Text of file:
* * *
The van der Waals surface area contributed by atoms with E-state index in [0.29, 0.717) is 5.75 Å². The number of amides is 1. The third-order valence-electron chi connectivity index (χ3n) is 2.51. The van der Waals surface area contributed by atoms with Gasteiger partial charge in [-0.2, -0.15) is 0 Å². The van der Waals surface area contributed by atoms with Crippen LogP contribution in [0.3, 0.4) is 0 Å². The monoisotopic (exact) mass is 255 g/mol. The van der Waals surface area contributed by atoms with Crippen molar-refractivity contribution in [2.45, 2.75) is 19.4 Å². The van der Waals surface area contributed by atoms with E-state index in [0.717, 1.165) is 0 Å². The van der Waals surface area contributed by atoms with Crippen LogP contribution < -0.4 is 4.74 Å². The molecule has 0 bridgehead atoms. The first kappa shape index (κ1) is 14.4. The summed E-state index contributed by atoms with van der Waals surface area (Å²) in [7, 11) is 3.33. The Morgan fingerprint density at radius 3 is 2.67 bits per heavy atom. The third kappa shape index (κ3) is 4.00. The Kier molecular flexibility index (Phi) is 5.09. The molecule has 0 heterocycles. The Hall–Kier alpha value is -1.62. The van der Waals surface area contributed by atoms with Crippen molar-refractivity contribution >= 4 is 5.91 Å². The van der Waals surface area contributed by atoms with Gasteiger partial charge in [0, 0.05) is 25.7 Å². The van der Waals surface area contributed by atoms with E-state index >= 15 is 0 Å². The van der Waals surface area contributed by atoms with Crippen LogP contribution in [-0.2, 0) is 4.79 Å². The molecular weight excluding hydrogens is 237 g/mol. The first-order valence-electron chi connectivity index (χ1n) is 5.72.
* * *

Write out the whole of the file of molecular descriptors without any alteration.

The van der Waals surface area contributed by atoms with E-state index in [0.29, 0.717) is 5.75 Å². The number of amides is 1. The third-order valence-electron chi connectivity index (χ3n) is 2.51. The van der Waals surface area contributed by atoms with Gasteiger partial charge in [-0.2, -0.15) is 0 Å². The van der Waals surface area contributed by atoms with Crippen LogP contribution in [0.3, 0.4) is 0 Å². The monoisotopic (exact) mass is 255 g/mol. The van der Waals surface area contributed by atoms with Crippen molar-refractivity contribution in [2.45, 2.75) is 19.4 Å². The van der Waals surface area contributed by atoms with E-state index in [0.717, 1.165) is 0 Å². The van der Waals surface area contributed by atoms with Crippen LogP contribution < -0.4 is 4.74 Å². The molecule has 0 bridgehead atoms. The first kappa shape index (κ1) is 14.4. The summed E-state index contributed by atoms with van der Waals surface area (Å²) in [7, 11) is 3.33. The Morgan fingerprint density at radius 3 is 2.67 bits per heavy atom. The third kappa shape index (κ3) is 4.00. The Kier molecular flexibility index (Phi) is 5.09. The molecule has 0 heterocycles. The Hall–Kier alpha value is -1.62. The van der Waals surface area contributed by atoms with Crippen molar-refractivity contribution >= 4 is 5.91 Å². The van der Waals surface area contributed by atoms with Gasteiger partial charge in [0, 0.05) is 25.7 Å². The van der Waals surface area contributed by atoms with E-state index >= 15 is 0 Å². The van der Waals surface area contributed by atoms with Crippen LogP contribution in [-0.2, 0) is 4.79 Å². The molecular weight excluding hydrogens is 237 g/mol. The first-order valence-electron chi connectivity index (χ1n) is 5.72.